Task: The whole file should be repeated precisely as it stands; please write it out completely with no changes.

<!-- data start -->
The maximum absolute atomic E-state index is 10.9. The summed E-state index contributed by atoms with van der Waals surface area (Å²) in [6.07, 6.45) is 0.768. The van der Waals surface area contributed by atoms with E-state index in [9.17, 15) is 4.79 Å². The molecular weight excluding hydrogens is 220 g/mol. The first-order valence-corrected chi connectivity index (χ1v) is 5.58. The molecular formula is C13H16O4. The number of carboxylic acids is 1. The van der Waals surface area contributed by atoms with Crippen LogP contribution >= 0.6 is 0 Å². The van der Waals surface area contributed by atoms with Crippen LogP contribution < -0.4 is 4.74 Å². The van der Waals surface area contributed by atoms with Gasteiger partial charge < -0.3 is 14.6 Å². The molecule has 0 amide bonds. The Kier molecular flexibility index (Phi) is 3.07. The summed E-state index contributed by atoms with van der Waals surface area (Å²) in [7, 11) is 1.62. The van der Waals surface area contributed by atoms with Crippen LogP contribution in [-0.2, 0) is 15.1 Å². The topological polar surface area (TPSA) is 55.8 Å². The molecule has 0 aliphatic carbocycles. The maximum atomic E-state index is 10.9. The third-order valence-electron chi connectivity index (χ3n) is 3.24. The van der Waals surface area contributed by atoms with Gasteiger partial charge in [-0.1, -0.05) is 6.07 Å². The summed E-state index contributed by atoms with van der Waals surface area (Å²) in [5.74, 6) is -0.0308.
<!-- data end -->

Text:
The maximum absolute atomic E-state index is 10.9. The summed E-state index contributed by atoms with van der Waals surface area (Å²) in [6.07, 6.45) is 0.768. The van der Waals surface area contributed by atoms with E-state index in [9.17, 15) is 4.79 Å². The molecular weight excluding hydrogens is 220 g/mol. The first-order valence-corrected chi connectivity index (χ1v) is 5.58. The molecular formula is C13H16O4. The number of carboxylic acids is 1. The van der Waals surface area contributed by atoms with Crippen LogP contribution >= 0.6 is 0 Å². The van der Waals surface area contributed by atoms with Crippen LogP contribution < -0.4 is 4.74 Å². The van der Waals surface area contributed by atoms with Gasteiger partial charge < -0.3 is 14.6 Å². The molecule has 0 amide bonds. The Kier molecular flexibility index (Phi) is 3.07. The summed E-state index contributed by atoms with van der Waals surface area (Å²) in [7, 11) is 1.62. The van der Waals surface area contributed by atoms with Crippen LogP contribution in [-0.2, 0) is 15.1 Å². The topological polar surface area (TPSA) is 55.8 Å². The molecule has 0 aliphatic carbocycles. The maximum atomic E-state index is 10.9. The third-order valence-electron chi connectivity index (χ3n) is 3.24. The van der Waals surface area contributed by atoms with Gasteiger partial charge in [-0.1, -0.05) is 6.07 Å². The summed E-state index contributed by atoms with van der Waals surface area (Å²) in [5.74, 6) is -0.0308.